Start Your Own Damn Newspaper

Posted by: of Expansion Plus on on 08/18/06

The latest issue of The Public Relations Strategist is all about blogs and blogging. There is some very good material, but it’s a subscription pub and so not all the articles are online.  

There is a great Q and A about why businesses should blog.  Ed Cafasso, Snr VP  in the Boston office of Manning, Selvage and Lee is a blogging skeptic and he asked some hard questions that were well ansere dby his team.These are the two I particularly liked.

Q: Many C level execs see blogging as just an online diary yet PR strategist say it is a must.  What should I say to clients?

A: Clients and prospects should know that a conversation about their brand is taking place in the blogosphere – it’s not really their choice.  Remember the old line for voicing a complaint?  ‘Start your own damn newspaper!”  Well, that’s what’s happening here.

Q: Risk and fear of the unknown are  big hurdles. What’s the  guaranteed minimum takeaway or behavior change we can claim with a blog? 

A: If your company fully embraces blogging we can guarantee that

  1. You and your employees will see the potential of blogs as an internal and external communication tool
  2. You’ll begin to see other ways to use social media: podcasts, RSS feeds, wikis, video blogs etc., in your external communication plans
  3. You’ll learn about your customers need and desires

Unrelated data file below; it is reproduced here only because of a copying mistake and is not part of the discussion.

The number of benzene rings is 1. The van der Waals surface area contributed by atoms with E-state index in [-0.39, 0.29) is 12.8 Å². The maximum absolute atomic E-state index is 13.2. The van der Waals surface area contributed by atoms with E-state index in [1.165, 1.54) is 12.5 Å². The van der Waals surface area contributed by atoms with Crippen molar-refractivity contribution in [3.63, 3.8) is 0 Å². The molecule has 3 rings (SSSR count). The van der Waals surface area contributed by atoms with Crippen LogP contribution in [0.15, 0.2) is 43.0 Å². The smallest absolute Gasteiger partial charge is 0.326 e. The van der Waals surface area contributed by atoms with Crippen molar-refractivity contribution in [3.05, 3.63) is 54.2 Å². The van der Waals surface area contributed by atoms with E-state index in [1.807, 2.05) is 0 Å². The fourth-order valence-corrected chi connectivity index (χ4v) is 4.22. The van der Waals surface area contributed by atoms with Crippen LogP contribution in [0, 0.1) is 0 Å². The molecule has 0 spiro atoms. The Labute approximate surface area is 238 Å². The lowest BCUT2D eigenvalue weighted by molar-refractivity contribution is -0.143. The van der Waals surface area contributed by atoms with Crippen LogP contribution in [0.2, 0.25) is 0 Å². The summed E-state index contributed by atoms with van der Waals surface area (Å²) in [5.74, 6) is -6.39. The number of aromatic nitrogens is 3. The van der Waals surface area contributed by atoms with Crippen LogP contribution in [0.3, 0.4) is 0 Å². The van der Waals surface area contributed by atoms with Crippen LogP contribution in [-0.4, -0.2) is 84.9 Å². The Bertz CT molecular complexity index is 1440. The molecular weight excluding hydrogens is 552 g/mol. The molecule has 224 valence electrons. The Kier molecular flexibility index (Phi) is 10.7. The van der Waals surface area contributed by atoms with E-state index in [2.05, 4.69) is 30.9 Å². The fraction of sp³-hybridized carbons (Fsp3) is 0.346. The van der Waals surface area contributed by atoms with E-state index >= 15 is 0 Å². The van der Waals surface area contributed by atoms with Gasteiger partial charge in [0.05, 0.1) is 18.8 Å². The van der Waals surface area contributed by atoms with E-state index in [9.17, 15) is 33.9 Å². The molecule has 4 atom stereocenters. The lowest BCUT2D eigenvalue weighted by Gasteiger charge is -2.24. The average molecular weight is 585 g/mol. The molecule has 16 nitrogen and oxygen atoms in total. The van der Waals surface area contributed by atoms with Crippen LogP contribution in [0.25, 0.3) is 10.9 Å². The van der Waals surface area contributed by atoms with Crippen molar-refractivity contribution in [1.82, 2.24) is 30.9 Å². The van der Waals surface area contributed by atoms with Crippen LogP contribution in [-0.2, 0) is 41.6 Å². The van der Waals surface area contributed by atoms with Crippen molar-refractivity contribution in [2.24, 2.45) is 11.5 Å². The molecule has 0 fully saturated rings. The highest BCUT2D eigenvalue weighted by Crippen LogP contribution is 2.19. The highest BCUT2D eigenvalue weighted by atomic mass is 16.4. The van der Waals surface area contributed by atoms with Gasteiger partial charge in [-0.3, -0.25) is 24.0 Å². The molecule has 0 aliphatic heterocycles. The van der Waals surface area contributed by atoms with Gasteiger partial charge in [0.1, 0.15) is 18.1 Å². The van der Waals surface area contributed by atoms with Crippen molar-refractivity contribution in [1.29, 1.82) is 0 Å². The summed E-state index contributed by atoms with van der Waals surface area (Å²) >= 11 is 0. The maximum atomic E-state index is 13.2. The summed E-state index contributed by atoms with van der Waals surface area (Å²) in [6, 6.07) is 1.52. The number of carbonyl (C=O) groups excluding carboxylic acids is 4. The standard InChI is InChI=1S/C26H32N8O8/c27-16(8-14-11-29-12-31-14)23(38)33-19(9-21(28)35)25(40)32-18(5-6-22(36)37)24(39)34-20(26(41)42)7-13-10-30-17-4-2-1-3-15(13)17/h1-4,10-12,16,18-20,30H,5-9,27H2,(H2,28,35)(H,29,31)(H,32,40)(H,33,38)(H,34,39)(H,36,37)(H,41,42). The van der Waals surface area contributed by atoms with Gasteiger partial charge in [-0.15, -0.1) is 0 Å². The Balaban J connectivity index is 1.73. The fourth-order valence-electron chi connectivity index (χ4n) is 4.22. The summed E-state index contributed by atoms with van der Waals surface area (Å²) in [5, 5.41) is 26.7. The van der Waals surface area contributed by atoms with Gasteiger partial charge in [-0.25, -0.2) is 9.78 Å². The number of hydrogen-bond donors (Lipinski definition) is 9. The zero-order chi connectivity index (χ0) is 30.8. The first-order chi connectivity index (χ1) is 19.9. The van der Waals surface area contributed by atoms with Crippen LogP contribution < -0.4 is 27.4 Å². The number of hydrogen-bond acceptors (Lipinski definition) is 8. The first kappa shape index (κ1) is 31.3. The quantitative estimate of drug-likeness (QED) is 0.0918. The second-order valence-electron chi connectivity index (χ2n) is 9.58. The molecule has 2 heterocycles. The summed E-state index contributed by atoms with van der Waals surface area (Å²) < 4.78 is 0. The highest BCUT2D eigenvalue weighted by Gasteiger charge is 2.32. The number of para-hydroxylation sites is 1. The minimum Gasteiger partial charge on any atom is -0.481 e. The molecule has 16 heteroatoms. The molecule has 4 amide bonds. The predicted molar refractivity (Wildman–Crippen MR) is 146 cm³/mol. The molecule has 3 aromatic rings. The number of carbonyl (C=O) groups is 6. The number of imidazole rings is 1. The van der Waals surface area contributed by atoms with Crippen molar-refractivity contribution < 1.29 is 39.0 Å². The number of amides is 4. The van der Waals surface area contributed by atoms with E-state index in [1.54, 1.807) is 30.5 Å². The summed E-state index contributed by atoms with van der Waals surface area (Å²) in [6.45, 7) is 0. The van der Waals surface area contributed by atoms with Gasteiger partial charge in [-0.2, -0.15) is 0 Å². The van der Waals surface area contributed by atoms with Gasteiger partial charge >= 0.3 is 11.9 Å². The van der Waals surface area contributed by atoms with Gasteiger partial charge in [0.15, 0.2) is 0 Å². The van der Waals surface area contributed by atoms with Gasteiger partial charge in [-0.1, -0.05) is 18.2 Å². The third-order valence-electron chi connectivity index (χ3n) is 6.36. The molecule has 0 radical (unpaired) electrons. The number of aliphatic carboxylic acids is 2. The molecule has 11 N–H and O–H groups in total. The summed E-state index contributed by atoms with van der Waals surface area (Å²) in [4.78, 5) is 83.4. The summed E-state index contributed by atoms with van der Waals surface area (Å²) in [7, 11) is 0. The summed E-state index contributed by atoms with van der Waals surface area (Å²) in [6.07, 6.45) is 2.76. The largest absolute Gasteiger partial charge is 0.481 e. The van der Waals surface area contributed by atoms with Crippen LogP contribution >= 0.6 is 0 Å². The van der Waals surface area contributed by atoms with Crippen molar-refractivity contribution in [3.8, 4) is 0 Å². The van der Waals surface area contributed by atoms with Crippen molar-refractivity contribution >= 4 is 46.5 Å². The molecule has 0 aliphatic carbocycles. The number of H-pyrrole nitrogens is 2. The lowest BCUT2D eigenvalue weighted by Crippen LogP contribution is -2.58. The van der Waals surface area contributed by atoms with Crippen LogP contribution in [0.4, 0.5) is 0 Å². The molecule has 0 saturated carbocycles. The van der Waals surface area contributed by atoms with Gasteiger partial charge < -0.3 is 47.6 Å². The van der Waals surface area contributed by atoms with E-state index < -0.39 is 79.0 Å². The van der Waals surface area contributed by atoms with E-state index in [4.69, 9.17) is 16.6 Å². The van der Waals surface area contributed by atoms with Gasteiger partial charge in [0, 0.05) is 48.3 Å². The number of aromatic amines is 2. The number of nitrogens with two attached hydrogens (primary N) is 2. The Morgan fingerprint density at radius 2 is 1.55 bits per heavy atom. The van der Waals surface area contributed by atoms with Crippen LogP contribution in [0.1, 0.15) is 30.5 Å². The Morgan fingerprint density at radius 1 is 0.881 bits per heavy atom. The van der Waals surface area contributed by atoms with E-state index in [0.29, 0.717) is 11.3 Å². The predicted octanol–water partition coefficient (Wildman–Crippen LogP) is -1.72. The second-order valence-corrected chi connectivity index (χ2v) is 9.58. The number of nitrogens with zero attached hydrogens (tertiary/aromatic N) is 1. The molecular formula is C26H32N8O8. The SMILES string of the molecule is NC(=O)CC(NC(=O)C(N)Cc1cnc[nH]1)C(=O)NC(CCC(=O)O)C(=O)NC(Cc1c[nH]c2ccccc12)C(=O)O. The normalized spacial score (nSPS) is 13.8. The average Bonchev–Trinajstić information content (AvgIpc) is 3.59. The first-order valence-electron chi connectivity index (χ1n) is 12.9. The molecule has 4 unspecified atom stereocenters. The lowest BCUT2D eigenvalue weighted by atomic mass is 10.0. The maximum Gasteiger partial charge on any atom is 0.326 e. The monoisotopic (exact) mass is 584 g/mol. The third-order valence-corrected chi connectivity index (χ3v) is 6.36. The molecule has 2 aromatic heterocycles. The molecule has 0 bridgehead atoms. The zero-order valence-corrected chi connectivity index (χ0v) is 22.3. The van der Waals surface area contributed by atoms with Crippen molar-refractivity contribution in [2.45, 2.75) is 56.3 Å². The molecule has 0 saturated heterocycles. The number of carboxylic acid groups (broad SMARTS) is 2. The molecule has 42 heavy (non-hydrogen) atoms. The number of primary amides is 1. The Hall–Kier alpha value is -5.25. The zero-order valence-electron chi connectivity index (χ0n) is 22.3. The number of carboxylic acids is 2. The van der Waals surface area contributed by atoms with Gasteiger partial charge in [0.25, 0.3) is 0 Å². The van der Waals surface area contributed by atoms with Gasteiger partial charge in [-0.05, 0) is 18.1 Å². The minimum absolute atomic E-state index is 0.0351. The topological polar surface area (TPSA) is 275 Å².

What I tell clients who ask about blogs:

  1. There is a conversation in progress – it’s going on with or without you.  Listen first and learn what your customers are saying.  This is one guaranteed takeway.  You will gather a wealth of information about your product, your company and your industry.
  2. Once you know what your audience is interested in you can develop a content strategy that will meet their needs – and meet your goals.  Starting a blog or creating an RSS feed is easy today. But it’s what goes in the blog or feed blog determines your success. If what you write doesn’t resonate with your audience, they won’t be back.  

 

Does Blogging Help Your Business?

Posted by: of Expansion Plus on on 08/17/06
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PRSA’s Issues and Trends has a good article about PR bloggers today.

The article looks at blogging from several angles and makes some salient points:

  • You should figure who would be interested in your content – will you reach the right audience? PR professionals tend to read PR blogs and this may not be the best audience for building a PR practice.
  • Blogging will not necessarily boom your business, but it will raise your profile and build your reputation as a thought leader. Steve Rubel’s rise to Senior VP at Edelman is cited as an example.

How can you tell if your blogging is successful?  As with any business stategy, set a goal before you start and measure your results.  It does not have to end up in the top 10 blogs in your category to be a success – it just has to reach the right people and resonate with them.

FUD about letting employees blog

Posted by: of Expansion Plus on on 08/16/06
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Recent studies indicate that 85 percent of workers in America with Internet access admit to spending an average of 2 hours per day on personal e-mails and Internet activity, while 80 percent of employers monitor that activity, according to a press release from Bracewell & Giuliani